Sarastus is a Wayfarer class dinghy made of marine plywood. I found her in United Kingdom from where she was brought to Finland in a container ship to Finland in winter 2014. You can find the record of that on the early posts of this blog.
The boat was built in 1987 as a racing dinghy, and she was taken to races in Canada even. Since buying some modifications have been made to make her more suitable for cruising.
Her name Sarastus means literally “Dawn” in English, but is also the Finnish name chosen for the ship “Dawn Treaded” in Chronicles of Narnia, which is a classic of British children’s literature.
Many prefer to have outboards on their Wayfarers, but Sarastus uses the well-trusted rye-bread-powered motor. In other words, two paddles are used when the sails are lowered or wind dies. It may be worth mentioning that in Finland the effect of tides is almost nil.
|Material||plywood (Brazilian mahogany)|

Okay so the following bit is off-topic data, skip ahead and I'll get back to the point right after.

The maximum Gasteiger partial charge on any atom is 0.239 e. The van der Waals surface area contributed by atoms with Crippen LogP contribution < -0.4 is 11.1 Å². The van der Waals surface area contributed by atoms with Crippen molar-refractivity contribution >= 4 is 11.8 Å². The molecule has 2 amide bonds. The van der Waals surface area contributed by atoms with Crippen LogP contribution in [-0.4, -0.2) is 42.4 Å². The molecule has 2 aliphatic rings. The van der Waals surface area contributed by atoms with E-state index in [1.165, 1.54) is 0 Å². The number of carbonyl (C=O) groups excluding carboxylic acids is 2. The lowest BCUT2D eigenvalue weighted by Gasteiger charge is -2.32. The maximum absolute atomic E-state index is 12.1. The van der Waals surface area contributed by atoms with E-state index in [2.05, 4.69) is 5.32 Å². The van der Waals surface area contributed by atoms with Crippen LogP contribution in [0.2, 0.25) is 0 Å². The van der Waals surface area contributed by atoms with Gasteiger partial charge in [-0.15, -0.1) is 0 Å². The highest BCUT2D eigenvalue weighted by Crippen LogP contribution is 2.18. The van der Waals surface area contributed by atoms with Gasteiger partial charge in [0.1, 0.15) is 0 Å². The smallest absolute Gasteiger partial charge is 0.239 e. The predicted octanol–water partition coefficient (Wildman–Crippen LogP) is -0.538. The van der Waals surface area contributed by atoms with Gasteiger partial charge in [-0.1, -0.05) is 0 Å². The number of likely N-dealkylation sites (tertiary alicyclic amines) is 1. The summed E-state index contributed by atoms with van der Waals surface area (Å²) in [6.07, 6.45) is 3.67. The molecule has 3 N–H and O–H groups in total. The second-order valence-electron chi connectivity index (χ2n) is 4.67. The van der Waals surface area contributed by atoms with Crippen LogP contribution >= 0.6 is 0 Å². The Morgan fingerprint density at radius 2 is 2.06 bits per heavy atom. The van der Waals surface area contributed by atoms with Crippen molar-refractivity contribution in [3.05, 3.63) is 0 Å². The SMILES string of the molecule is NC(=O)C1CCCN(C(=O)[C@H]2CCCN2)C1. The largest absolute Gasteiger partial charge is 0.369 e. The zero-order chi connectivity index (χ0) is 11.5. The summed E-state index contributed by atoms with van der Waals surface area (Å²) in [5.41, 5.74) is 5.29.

|LOA||4.85 m (16 ft)|
|Beam||1.83 m (1.9 ft)|
|Draft||0.20 m (8.0 in) centreboard and rudder raised
1.17 m (3 ft 10 in) otherwise
|Hull weight||169 kg (373 lb)|
|Mast height||6.8 m (22 ft)|
|Sail area||mainsail 8.8 m2
genoa 2.8 m2
spinnaker 13.5 m2
|Launching time||20-40 minutes|
|Crew||2-5 adults inland waters|
Wayfarer is one of the most famous camp cruising dinghies, partly because of Frank Dye’s foolhardy voyage from Scotland to Iceland that can be read from his book. In British Isles Wayfarer is widely used by sailing schools and families.
For a do-it-yourself man dreaming of building a wooden boat, Wayfarer is not an attractive option anymore because kits have not been sold for decades. Nowadays the best option for a building project might be restoring an old Wayfarer or building something close enough. Iain Oughtred’s Fulmar (video) is very similar but bit longer, John Welsford’s Navigator can be made look similar, and François Vivier’s Ilur has is an increasingly popular option.
Blog posts related to Sarastus are listed below.